Self Employed 48years old and nothing saved for retirement

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Zhawk22
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Self Employed 48years old and nothing saved for retirement

Post by Zhawk22 » Wed Jul 11, 2018 5:48 pm

I am a 48 year old self employed female. I am currently trying to pay down my debt in order to buy a house debt free. I have nothing saved for retirement and would like advice on where to start putting money so I have something by the time I retire. I have started a Roth IRA this year. What else should I be doing. Thank you.

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englishgirl
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Re: Self Employed 48years old and nothing saved for retirement

Post by englishgirl » Wed Jul 11, 2018 7:37 pm

In addition to a Roth IRA, you can be saving in an employment-based account. Instead of a company 401k, you have the option of opening an individual 401k, a SIMPLE IRA or a SEP-IRA. Which one is best for you depends on a number of factors, including how much money you are making and how you are organized and pay yourself. Most here will tell you that an individual 401k is best, and yes, if you are bringing in a large amount of income it would be, but personally as someone who doesn't earn big money, enjoys simplicity, and pays myself distributions from an LLC rather than a salary, I decided that a SEP-IRA was a good choice for me. Try to read up on all the different accounts and if you have an accountant, maybe check in with them for a recommendation too.
Sarah

mhalley
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Re: Self Employed 48years old and nothing saved for retirement

Post by mhalley » Wed Jul 11, 2018 8:07 pm

With only 20 years to go till retirement I don't think I would look at buying a house debt free unless the debts are huge with very large interest rates. I would save a 20% down payment and take out a 15-20 year mortgage. Depending on the interest rate of the debt, I would not put off saving for retirement.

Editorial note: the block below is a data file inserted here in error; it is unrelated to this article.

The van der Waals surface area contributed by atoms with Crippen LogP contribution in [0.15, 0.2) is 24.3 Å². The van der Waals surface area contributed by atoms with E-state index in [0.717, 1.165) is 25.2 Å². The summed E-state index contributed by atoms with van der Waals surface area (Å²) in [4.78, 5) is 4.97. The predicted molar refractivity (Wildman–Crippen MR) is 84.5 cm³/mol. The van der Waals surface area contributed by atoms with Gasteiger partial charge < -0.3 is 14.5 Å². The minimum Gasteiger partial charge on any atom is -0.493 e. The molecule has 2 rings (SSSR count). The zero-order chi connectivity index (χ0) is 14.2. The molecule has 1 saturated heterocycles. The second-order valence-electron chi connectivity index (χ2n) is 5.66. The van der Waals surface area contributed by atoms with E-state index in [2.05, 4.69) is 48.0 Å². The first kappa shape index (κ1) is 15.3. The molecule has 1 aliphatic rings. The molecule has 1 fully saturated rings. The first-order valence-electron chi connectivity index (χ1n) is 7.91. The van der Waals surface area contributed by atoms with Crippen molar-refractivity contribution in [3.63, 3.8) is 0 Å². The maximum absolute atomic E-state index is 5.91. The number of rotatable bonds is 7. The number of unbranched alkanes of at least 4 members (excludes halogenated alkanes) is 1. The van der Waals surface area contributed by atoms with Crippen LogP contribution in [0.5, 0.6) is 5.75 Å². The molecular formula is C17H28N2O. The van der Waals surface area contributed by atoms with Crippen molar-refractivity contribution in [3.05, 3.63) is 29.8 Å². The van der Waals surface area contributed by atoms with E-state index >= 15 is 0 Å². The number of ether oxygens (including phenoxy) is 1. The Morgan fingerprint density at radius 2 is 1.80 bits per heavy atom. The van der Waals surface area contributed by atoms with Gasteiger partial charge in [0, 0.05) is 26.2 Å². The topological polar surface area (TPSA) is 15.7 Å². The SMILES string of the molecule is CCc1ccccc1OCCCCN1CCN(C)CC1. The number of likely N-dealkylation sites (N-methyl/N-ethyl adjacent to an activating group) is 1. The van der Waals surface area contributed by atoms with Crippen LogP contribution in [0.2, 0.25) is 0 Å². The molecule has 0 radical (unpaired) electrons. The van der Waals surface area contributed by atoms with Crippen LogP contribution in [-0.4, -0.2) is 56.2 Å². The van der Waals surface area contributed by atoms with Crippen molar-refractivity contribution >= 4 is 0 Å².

smitcat
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Re: Self Employed 48years old and nothing saved for retirement

Post by smitcat » Thu Jul 12, 2018 8:00 am

Zhawk22 wrote:
Wed Jul 11, 2018 5:48 pm
I am a 48 year old self employed female. I am currently trying to pay down my debt in order to buy a house debt free. I have nothing saved for retirement and would like advice on where to start putting money so I have something by the time I retire. I have started a Roth IRA this year. What else should I be doing. Thank you.
How does your SS account look like with your current status? Do you have a handle on your current expenses and what they might look like in retirement? What % is your current debt and how quickly ight you pay it back? A house may or may not be a best move dependent upon a host of things including: how long you would stay, fixed costs of home, full cost of home, rent vs home costs.
Please concentrate on the best moves for saving for retirement and if a home fits into that plan fine.

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StormShadow
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Re: Self Employed 48years old and nothing saved for retirement

Post by StormShadow » Thu Jul 12, 2018 8:25 am

I'd give up on the house, rent and use the savings for your house purchase to jump start your retirement.

Spend less, save more.

Roth IRA and solo 401k with self-matching.

knicknut
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Re: Self Employed 48years old and nothing saved for retirement

Post by knicknut » Thu Jul 12, 2018 8:45 am

StormShadow wrote:
Thu Jul 12, 2018 8:25 am
I'd give up on the house, rent and use the savings for your house purchase to jump start your retirement.

Spend less, save more.

Roth IRA and solo 401k with self-matching.
The math depends on where you live and your housing needs, but I would default to this option as well. Filling up those retirement accounts will probably leave you better off than putting it all into real estate and all the additional expenses and taxes it entails. I wouldn't bank on real estate values being substantially higher (esp net of interim costs) when you're 65.

staythecourse
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Re: Self Employed 48years old and nothing saved for retirement

Post by staythecourse » Thu Jul 12, 2018 8:51 am

Not enough information. Please find the sticky and give a more detailed description.